Commonland has the ambition to restore 100 million hectares of degraded land worldwide by 2040 – 5% of the 2 billion hectares of degraded land on the planet. Altiplano Estepario in Southern Spain, that encompasses 1 million hectares, is one of its successful restoration initiatives. However, in order to scale up the existing projects in Spain, and in other parts of the world, Commonland first needs to convince local farmers that it is financially attractive for them to switch from conventional farming to sustainable farming combined with reforestation. Only after having the farmers’ financials analysed, can Commonland approach public and private investors with a concrete proposal for long-term funding. What should the financials for the farmers look like? What proposal can Commonland make to investors?
Approximately a quarter of the Earth’s land mass is seriously degraded from centuries of overgrazing, monoculture, deforestation, extractive industry, urban infrastructure, and over exploitation. An estimated of 7.3 million hectares of forests are lost each year, according to the United Nations' Food and Agriculture Organization (FAO). This has led to a reduction of the land’s capacity to provide ecosystem services.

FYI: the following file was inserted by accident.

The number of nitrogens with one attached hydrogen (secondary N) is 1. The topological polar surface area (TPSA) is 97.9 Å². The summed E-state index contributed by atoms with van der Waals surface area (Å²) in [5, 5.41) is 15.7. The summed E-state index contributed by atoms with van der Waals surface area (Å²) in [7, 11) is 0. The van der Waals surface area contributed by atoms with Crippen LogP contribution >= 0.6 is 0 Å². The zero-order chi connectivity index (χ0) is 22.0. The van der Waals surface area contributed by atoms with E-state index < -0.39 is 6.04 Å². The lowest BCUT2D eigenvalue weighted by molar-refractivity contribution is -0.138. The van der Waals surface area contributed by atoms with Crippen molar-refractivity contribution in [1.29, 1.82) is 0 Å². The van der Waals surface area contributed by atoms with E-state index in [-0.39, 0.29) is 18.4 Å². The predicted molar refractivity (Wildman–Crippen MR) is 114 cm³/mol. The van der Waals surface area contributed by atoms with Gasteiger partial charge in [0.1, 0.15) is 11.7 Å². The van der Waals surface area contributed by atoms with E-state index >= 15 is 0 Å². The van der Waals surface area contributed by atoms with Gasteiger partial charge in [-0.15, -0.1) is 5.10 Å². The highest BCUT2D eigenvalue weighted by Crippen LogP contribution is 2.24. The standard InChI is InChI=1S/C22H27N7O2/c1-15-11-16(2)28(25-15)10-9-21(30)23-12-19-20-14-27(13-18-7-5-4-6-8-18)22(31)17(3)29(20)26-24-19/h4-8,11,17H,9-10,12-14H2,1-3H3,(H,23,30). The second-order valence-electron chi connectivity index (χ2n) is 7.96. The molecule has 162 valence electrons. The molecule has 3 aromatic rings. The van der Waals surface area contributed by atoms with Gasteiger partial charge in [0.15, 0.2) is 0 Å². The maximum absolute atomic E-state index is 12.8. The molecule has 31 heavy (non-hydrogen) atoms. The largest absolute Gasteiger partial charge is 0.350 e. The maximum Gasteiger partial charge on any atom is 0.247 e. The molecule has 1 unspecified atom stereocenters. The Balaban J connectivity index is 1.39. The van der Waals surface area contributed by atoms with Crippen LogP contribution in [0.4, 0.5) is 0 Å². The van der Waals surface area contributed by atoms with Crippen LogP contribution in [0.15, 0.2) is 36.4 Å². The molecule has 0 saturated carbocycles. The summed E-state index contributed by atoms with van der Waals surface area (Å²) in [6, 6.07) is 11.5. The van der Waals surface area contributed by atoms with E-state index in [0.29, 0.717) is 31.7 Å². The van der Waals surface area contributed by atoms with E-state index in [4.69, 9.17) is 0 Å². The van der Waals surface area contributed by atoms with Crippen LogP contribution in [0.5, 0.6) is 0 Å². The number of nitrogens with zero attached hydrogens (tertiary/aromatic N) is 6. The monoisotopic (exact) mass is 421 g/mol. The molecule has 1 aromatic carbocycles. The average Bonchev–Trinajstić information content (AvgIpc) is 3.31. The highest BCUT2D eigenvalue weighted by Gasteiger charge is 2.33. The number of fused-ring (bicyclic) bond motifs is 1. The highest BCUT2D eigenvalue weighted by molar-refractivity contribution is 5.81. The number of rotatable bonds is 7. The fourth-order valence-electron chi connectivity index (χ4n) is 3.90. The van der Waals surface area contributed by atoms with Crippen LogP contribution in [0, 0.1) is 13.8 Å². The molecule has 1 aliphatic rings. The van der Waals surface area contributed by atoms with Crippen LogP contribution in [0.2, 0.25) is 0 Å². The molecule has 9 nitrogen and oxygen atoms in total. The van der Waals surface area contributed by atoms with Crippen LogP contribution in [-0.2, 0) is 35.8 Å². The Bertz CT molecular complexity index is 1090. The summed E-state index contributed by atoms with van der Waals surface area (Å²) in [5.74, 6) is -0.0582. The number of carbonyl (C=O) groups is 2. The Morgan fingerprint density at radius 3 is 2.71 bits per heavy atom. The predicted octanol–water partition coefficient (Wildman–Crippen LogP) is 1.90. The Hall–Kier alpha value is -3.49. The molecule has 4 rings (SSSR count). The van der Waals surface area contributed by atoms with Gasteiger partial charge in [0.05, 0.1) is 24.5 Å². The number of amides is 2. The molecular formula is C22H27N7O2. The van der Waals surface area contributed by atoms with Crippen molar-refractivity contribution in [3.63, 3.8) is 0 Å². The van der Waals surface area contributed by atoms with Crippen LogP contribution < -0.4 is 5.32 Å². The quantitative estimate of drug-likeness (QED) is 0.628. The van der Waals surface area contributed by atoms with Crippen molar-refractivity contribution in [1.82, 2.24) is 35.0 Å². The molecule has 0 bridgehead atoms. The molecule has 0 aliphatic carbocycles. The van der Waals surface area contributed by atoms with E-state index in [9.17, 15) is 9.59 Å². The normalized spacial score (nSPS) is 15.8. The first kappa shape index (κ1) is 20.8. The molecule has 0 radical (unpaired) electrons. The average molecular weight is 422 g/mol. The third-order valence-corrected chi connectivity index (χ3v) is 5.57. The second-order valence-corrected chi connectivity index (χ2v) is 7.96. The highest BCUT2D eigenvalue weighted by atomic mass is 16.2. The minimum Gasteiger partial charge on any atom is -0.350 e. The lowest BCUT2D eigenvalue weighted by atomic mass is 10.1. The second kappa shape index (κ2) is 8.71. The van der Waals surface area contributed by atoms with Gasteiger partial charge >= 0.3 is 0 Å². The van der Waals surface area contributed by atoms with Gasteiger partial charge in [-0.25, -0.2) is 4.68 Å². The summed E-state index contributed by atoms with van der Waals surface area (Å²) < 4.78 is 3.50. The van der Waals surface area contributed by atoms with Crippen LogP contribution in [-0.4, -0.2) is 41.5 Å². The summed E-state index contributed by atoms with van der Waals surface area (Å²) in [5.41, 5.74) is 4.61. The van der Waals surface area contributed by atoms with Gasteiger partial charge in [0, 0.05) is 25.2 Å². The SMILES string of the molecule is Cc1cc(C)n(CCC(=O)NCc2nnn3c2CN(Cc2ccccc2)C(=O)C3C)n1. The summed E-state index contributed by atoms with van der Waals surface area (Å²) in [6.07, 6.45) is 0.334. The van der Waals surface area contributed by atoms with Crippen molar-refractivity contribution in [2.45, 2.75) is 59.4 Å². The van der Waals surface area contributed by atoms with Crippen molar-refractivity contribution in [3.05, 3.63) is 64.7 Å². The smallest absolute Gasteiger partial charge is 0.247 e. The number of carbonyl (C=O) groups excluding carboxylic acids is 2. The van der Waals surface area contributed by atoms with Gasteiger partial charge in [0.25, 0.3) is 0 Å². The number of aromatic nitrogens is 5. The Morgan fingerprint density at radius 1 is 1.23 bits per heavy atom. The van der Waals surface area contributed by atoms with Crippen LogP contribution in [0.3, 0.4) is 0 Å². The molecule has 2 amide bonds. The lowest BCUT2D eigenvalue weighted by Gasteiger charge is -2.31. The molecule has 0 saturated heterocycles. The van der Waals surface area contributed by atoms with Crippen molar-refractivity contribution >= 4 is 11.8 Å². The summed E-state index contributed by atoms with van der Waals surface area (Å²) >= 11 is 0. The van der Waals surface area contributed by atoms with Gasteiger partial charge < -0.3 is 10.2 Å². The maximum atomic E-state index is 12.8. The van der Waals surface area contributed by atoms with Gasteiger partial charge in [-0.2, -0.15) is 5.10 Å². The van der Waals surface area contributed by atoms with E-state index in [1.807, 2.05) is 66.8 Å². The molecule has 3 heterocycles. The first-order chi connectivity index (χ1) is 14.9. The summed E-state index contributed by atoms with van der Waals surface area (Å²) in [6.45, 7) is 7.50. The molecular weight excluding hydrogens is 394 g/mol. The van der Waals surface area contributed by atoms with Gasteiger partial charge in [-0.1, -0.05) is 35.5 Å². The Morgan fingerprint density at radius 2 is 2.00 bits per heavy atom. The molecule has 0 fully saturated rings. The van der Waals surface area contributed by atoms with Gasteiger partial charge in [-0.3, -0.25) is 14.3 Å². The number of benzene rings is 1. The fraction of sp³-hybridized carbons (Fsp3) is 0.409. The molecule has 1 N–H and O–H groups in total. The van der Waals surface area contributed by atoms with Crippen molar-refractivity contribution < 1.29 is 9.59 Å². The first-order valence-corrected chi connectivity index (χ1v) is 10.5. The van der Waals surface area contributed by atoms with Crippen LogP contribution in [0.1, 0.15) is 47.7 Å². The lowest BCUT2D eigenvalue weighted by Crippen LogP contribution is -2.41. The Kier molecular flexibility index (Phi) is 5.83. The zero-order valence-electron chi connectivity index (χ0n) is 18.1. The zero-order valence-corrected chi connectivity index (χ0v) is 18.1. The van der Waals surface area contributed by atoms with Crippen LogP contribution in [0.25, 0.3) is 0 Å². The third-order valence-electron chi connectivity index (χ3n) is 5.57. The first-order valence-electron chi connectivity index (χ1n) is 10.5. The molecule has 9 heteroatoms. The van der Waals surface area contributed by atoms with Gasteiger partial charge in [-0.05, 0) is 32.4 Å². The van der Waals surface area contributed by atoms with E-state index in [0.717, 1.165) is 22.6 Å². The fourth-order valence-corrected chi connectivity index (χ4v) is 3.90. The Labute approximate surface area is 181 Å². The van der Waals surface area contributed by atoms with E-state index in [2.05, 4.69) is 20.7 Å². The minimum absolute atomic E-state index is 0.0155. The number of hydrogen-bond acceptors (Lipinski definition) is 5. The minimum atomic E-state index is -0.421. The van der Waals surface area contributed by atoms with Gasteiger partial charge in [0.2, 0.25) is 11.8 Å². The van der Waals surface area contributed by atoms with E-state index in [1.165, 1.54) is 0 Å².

There are two billion hectares of degraded land with the potential to be restored in the world today. From this amount, 1.5 billion hectares are suitable for mosaic landscape restoration, in which trees and forests are combined with other land uses including agroforestry. These integrated systems represent a huge opportunity for ecosystems’ recovery, communities’ development, and businesses creation, and therefore positively impact the societies built upon them.
Figure 1. Global Land Degradation